There is a great deal of uncertainty about the magnitude of health risks posed by mercury amalgam fillings, also called “silver fillings.” Although the world is trying to get an international agreement to phase them out along with other forms of mercury–a treaty the US is technically a signatory to–there are many people who say that the fillings are safe and effective and represent a cost-effective alternative for low-income people with tooth decay.
But in 2012, the Food and Drug Administration (FDA) apparently came forward to propose a change in its policy toward mercury amalgam fillings, proposing a partial ban on the fillings, but this ban was never authorized by the Department of Health and Human Services (HHS), the overarching department that controls the FDA.
A Moderate Approach to Safety
According to documents that have been released, in January 2012, the FDA drafted a proposed policy toward mercury amalgam fillings that essential represented a partial ban. Mercury amalgam fillings, the policy said, should not be used in certain high-risk groups:
- Pregnant women
- Children under the age of 6
- People with kidney dysfunction
- People with allergies to mercury or other sensitivities
This policy represents a compromise between mercury amalgam supporters and opponents. By identifying high-risk groups and protecting them, the policy would reduce potential impact mercury amalgam may have on, for example, autism.
However, the policy was never approved, though the exact reason is unclear. Some say that a cost-benefit analysis showed the policy was not a good decision. Others say that it was a political decision: with a close election in 2012, the Obama administration didn’t want to seem too strongly pro-regulation, especially regulations that could be cast as hurting low-income Americans. Pro-mercury forces say it’s simply that there wasn’t enough evidence to support the policy.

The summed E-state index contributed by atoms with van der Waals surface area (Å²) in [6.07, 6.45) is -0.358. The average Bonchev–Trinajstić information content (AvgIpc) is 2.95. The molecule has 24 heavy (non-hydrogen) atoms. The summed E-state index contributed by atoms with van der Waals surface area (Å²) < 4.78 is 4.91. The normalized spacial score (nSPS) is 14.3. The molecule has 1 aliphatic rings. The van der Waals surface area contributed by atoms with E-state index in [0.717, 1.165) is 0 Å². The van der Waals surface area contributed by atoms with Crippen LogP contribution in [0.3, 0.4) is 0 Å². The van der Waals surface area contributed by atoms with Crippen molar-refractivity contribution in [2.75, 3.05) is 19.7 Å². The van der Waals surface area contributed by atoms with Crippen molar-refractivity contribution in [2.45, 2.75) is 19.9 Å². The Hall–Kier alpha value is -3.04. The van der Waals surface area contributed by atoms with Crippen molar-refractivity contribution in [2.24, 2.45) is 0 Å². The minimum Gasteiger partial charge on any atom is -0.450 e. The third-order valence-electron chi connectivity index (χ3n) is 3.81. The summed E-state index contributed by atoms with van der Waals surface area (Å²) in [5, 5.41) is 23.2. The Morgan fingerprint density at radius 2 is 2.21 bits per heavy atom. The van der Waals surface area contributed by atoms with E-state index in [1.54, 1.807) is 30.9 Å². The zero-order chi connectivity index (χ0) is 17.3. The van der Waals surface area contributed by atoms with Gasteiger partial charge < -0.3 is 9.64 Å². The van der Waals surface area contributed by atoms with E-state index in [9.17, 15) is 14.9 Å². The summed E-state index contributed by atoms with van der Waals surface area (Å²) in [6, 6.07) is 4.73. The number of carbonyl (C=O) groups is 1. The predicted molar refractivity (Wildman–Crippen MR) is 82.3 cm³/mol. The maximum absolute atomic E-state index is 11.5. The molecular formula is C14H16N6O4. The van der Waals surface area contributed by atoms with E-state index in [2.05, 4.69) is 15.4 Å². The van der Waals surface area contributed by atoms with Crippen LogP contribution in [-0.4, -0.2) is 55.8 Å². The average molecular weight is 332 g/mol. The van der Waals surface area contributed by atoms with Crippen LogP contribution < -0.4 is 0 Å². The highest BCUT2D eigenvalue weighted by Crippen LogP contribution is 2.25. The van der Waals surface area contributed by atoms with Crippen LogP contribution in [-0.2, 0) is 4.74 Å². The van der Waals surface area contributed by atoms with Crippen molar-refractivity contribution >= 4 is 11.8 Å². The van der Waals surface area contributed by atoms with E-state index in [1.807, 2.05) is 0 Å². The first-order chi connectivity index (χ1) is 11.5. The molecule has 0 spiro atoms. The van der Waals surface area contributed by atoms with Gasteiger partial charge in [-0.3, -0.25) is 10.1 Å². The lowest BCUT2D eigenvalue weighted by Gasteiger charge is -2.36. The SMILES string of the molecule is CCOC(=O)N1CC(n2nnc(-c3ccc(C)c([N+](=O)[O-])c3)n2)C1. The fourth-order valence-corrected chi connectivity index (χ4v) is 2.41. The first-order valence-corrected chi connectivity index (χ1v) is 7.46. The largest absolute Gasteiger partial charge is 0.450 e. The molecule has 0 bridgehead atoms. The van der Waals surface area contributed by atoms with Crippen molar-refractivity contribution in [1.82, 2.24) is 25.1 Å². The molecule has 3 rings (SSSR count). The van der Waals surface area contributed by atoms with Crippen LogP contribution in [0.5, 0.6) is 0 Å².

For Fillings, Some Things Are Certain
There may still be debate about the safety of mercury amalgam fillings, but what there is no debate about is that metal amalgam fillings are very visible and highly unattractive. It’s also no debate what they increasingly represent. As an old-fashioned solution to tooth decay, your fillings immediately mark you as old. And as they are more and more loudly represented as the low-cost option, they conspicuously mark you as being a lower-class individual. And because your fillings advertise your tooth decay, they can make you look unhealthy.
Whether your mercury amalgam fillings are the result of a halcyon youth or markers of a past you would rather forget, we can help you replace them with a more attractive alternative. For a consultation about replacing your mercury amalgam fillings in Savannah, please call (912) 234-8282 for an appointment with a cosmetic dentist at Beyond Exceptional Dentistry.